For me, it really came down to which organization I wanted my certification from. In my opinion, the two strongest options are APICS and the Institute for Supply Management (ISM).

APICS offers two certifications. The CSCP is an overall look at supply chain management. The CPIM (Certified in Production and Inventory Management) is more focused on inventory and production at a detailed level. ISM offers one main certification, the Certified Purchasing Manager (CPM). The CPM is primarily geared toward procurement.

Certification Job Search

Next, I began searching Monster.com and other job sites to see what types of opportunities these certifications might unlock. I was quickly surprised how many jobs said “APICS certification preferred” or “CSCP preferred” – especially jobs that appealed to me. From this, I decided to go for the CSCP. If I were more interested in just buying, then ISM’s Certified Purchasing Manager (CPM) would make sense.

APICS vs. ISM

Is Certification Worth It?

The cost of the study materials and test made me pause for a moment. Some employers are happy to help out with the $1,000 to $2,000 total cost. Mine wasn’t, but the investment made sense. I was also looking at business school programs at this time, and I was surprised to learn how strongly some MBA programs promote this same certification, sometimes even for their current students. While I didn’t want to take on extra studying as a MBA student, the fact that the schools were recommending these certifications sealed the deal for me.

What Materials Should I Use to Study?

Only two roads made sense to me if you’re serious about earning your CSCP: self-study or a class.

About the APICS CSCP Learning System (and How to Get It for Less)

The APICS CSCP Learning System is definitely the way to go for self-study. While they can’t claim that the system teaches everything that’s on the test – it gets pretty darn close. Unfortunately, it has a steep price tag of $1275. To reduce that, purchase an APICS membership. Student memberships are free, and professional memberships are $200 per year. Being a member gives you an instant $330 discount on the Learning System. If you have friends who also want to study, you can get a discount when you purchase more than one set at the same time. For instance, I saved $100 by purchasing my study materials at the same time as a friend. Search online forums and try to find someone to go in together with – it could save you a few hundred dollars.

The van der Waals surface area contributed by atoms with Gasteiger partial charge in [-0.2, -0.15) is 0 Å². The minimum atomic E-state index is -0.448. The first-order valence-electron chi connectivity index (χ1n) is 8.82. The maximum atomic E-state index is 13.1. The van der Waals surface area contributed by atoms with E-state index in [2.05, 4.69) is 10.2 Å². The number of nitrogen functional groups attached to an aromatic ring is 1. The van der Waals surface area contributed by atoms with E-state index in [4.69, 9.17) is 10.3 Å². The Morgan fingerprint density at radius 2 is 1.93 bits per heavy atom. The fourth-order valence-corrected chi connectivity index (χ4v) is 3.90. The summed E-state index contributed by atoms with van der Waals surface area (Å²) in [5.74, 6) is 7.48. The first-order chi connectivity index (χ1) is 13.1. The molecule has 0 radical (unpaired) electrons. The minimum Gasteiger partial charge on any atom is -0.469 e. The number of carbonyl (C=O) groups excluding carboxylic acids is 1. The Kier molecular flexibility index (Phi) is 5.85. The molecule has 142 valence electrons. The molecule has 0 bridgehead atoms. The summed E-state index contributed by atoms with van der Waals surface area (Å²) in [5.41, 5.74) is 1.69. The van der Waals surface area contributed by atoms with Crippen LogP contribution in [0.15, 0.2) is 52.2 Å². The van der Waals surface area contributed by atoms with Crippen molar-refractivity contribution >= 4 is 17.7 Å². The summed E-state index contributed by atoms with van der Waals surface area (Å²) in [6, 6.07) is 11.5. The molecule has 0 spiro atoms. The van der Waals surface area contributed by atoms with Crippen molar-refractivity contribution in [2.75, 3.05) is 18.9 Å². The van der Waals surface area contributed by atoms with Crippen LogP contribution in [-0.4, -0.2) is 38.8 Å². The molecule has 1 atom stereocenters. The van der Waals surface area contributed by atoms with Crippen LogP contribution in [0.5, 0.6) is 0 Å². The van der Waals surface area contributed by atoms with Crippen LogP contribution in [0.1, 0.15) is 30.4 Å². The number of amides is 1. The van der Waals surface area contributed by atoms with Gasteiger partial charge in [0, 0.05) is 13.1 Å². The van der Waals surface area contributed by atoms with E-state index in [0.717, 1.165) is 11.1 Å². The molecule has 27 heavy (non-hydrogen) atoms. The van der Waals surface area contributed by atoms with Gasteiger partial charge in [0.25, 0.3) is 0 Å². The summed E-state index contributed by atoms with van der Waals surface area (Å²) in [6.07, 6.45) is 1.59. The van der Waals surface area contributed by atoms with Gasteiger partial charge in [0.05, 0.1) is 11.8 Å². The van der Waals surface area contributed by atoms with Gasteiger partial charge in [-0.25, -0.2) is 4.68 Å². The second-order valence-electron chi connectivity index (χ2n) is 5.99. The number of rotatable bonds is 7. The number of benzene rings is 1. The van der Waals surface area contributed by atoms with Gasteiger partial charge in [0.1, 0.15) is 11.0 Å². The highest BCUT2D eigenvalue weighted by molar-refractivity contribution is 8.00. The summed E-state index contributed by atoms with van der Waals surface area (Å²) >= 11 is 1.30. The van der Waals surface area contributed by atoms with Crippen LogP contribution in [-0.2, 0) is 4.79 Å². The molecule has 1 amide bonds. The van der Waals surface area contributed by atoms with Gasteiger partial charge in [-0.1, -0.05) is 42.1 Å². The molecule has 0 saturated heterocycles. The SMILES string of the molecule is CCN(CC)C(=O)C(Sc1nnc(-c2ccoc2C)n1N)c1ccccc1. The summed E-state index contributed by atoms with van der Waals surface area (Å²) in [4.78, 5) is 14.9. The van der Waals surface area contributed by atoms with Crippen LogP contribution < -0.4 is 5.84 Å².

Buy A Used APICS CSCP Learning System

BuyUsedCSCP 2Another option is to buy a used CSCP Learning System. A friend of mine has a network of people looking to sell their used CSCP Learning System sets for half the cost of a new set. You can contact her for more information through the inquiry form on this page: Used APICS CSCP Learning Systems For Sale.

Local or Online Class

The other option is to prepare for the test through a class that essentially walks you through the APICS Learning System as a group. Local APICS chapters will sporadically offer certification classes for a variety of prices. If you can, find one that doesn’t charge more than the books. Classes are very helpful for people that need an outside motivator that will help them study the materials. If you know you won’t be able to read 1,000 pages of text without having to attend a weekly class – then this is the route you should go. In addition, you’ll meet others studying the same material – so if you’re a social learner, this may be the key to your success.

Getting Through the Material

The textbooks are incredibly dry (at least the 2013 versions were). They just spit out facts with no stories and hardly any diagrams. At first, this was very frustrating and horribly boring. However, after a few hundred pages, I began to appreciate this style. The books cover a vast amount of materials in close to 1,000 pages. If they had more fluff, then that number would obvious increase dramatically.

Applying the concepts to my current job also helped. Whether it’s writing in the margins or discussing the concepts with your team, applying what you learn is the best way to really remember it. I help make quite a few changes in our department while studying the CSCP concepts.

For the most part, I had to sit down and force myself to read an entire textbook section in one sitting. Otherwise, I found it very difficult to find the motivation to come back to the section. Luckily, the textbook is broken up into fairly short sections. Each section has an online review quiz. This is where the Learning System really shines.

The online portion of the APICS Learning System is what saved me. The quizzes help me remember the key points from the chapter. I was often frustrated by the quiz questions – some are very poorly written and the correct answers are often debatable. They hopefully fixed those questions, but be warned that some may still be ambiguous. I was very worried that the test questions would be just as ambiguous. Don’t worry though – I thought all the test questions were very straightforward.